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4 killed in blasts near Somali parliament
March 26, 2018
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MOGADISHU: A car bomb exploded near Somalia’s parliament headquarters in the capital, Mogadishu, killing at least four people along with the driver, police said on Sunday, with several others injured.

A huge cloud of smoke could be seen billowing over the area dotted with security checkpoints erected along a road leading to the presidential palace, whose main gate is just 200 metres from the blast site. The checkpoint also is close to the interior ministry.

The car bomb was detonated at a checkpoint after soldiers intercepted and stopped a suspicious vehicle, senior police Captain Mohamed Hussein told The Associated Press. Those dead included two soldiers, he said, while many of the nearly 10 people wounded are rickshaw drivers.

A few hours earlier, another car bomb outside the capital killed one person plus the driver, police said.

Officer Mohamed Abdi told the media that the explosion occurred after soldiers arrived at the scene to inspect the “suspicious” car which had become stuck on a sandy road in the Sinka Dheer area.

Nur Mohamed, a Mogadishu police officer, told reporters that the bomb went off at the heavily guarded Sayidka checkpoint.

Abdikadir Abdirahman, director of Amin ambulances, the city’s sole rescue service, said three people had been killed, excluding the bomber, and one injured.

A Reuters photographer at the scene saw ruined cars and three-wheeled scooters overturned by the force of the blast.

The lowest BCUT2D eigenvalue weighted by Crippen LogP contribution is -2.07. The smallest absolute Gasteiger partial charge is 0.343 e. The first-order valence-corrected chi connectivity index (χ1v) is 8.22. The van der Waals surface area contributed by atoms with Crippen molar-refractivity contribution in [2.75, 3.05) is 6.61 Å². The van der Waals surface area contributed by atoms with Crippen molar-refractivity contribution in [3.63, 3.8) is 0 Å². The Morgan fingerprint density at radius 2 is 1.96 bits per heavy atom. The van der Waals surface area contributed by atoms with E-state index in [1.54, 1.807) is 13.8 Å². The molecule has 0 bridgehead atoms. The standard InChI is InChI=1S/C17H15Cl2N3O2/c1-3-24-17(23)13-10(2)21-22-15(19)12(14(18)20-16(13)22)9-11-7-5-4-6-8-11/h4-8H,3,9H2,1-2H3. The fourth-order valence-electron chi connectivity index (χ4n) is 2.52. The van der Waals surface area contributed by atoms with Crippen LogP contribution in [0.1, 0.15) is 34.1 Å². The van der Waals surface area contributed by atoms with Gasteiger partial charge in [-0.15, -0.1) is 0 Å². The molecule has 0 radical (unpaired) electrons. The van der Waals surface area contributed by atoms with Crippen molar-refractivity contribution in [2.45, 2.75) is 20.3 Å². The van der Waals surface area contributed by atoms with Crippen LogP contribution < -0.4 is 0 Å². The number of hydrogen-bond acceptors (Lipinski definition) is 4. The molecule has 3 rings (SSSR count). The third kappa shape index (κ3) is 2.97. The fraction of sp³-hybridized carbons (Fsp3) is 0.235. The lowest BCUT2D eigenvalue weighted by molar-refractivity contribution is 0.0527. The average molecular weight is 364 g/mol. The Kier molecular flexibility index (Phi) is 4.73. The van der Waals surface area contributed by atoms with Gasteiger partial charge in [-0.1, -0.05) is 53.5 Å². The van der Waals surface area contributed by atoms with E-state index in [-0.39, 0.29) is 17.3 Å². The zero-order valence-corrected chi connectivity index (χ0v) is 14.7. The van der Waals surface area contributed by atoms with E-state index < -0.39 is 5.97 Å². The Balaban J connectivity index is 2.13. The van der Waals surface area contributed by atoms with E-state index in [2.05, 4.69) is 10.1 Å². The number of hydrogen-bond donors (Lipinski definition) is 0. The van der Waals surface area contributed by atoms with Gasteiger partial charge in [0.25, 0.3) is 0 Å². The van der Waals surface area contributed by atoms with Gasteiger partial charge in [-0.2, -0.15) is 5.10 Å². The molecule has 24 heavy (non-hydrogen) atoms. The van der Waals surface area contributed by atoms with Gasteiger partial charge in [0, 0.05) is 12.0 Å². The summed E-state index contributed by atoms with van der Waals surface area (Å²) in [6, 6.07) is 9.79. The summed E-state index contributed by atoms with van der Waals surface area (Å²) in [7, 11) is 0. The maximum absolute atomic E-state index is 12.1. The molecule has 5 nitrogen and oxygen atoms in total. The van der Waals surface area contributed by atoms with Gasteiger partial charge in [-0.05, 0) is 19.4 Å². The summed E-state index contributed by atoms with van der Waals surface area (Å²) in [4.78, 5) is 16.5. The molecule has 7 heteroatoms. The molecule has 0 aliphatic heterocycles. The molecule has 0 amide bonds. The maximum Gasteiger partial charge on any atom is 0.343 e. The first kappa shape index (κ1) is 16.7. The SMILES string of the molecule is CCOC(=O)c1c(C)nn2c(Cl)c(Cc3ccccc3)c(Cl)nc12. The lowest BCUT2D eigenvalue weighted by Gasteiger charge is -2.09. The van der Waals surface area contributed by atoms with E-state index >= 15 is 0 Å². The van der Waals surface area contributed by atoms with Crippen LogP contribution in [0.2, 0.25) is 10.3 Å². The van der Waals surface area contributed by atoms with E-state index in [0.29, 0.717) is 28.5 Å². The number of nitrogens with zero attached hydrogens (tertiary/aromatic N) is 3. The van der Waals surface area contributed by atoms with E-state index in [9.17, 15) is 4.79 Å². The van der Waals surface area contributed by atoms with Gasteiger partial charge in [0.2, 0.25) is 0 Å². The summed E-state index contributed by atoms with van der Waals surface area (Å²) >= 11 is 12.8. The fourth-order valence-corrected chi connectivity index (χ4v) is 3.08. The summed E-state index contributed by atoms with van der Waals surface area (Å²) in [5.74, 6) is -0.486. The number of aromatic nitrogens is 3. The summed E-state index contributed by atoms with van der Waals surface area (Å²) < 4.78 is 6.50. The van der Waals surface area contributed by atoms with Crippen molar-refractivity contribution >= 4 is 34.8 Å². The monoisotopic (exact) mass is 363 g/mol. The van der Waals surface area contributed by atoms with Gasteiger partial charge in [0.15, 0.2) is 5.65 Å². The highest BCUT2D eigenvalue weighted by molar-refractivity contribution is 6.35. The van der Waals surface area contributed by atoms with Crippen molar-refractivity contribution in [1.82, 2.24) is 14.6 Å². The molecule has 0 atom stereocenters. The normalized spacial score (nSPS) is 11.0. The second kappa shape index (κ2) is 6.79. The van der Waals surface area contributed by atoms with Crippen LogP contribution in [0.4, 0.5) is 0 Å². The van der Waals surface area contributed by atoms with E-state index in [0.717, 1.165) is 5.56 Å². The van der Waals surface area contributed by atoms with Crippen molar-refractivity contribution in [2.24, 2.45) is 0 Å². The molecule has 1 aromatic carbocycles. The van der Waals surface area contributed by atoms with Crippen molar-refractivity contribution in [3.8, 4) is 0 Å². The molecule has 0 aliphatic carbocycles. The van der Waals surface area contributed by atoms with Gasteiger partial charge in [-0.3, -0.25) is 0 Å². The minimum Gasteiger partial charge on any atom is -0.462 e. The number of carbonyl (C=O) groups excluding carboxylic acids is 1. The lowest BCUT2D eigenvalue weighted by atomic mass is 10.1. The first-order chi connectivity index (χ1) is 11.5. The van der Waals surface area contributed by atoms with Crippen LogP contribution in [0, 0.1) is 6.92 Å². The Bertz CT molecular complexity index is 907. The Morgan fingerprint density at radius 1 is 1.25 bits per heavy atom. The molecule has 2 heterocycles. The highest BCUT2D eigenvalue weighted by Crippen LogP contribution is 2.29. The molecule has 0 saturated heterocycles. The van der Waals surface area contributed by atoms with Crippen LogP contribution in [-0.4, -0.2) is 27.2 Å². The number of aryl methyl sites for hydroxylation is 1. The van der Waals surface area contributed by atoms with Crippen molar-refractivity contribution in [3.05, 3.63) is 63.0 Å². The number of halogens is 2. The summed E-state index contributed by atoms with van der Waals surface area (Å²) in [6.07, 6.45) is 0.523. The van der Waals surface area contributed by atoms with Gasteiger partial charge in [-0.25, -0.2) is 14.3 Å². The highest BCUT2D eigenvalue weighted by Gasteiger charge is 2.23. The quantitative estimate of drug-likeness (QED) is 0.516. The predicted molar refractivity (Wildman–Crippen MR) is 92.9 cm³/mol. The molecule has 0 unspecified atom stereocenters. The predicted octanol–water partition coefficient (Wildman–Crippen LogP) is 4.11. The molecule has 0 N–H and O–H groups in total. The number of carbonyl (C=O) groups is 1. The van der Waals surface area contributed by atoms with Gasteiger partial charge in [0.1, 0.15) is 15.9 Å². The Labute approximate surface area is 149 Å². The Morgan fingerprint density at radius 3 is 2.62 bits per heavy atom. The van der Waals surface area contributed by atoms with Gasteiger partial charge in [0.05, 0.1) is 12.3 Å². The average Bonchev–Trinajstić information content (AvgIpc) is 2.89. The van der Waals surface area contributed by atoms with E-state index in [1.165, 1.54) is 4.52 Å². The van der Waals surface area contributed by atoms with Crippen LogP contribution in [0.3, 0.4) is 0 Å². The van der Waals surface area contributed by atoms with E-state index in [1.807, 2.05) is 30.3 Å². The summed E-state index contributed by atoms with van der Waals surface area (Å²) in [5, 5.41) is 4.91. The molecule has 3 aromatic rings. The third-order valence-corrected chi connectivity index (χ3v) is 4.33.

There was no immediate claim of responsibility.

The car bombings come three days after at least 14 people were killed and 10 others wounded in a car bomb blast near the Weheliye hotel on the busy Makka Almukarramah road.

Mogadishu is regularly hit by bomb attacks carried out by the Shabaab which is fighting to overthrow Somalia’s internationally-backed government. The Weheliye hotel was previously attacked by Shabaab gunmen in 2015.

In February twin car bombings left 38 people dead in Mogadishu.

In October last year, Somalia suffered its deadliest-ever terrorist attack in which more than 500 people were killed in a truck bombing in a busy part of the city.

In the wake of that attack, Somalia’s government declared a fresh offensive against Shabaab.

The United States has also stepped up the tempo of drone and missile strikes, and increased its support for ground attacks by US-trained Somali forces.

The Shabaab was pushed out of the capital in 2011 -- and subsequently other towns and cities -- by soldiers from the African Union Mission in Somalia (AMISOM).

But the militants still hold sway in large parts of the countryside and launch regular gun and bomb attacks on government, military and civilian targets in Mogadishu and ambushes on military convoys and outposts.

East African leaders contributing to the AMISOM force last month called for the United Nations to reconsider plans to withdraw troops by December 2020, saying the timeline was unrealistic and could lead to a reversal of gains.

Apart from the militancy Somalia is alos the grip of severe drought, however, earlier donor intervention, less interference by a weakened insurgency, a stronger Somali government and greater access for aid workers have been crucial in helping out the Somalis hit by drought.

Another reason is that aid agencies are shifting from giving out food to cash - a less wasteful form of aid that donors such as Canada, Europe and Australia have embraced, although the United States still has restrictions on food aid.

Agencies
 

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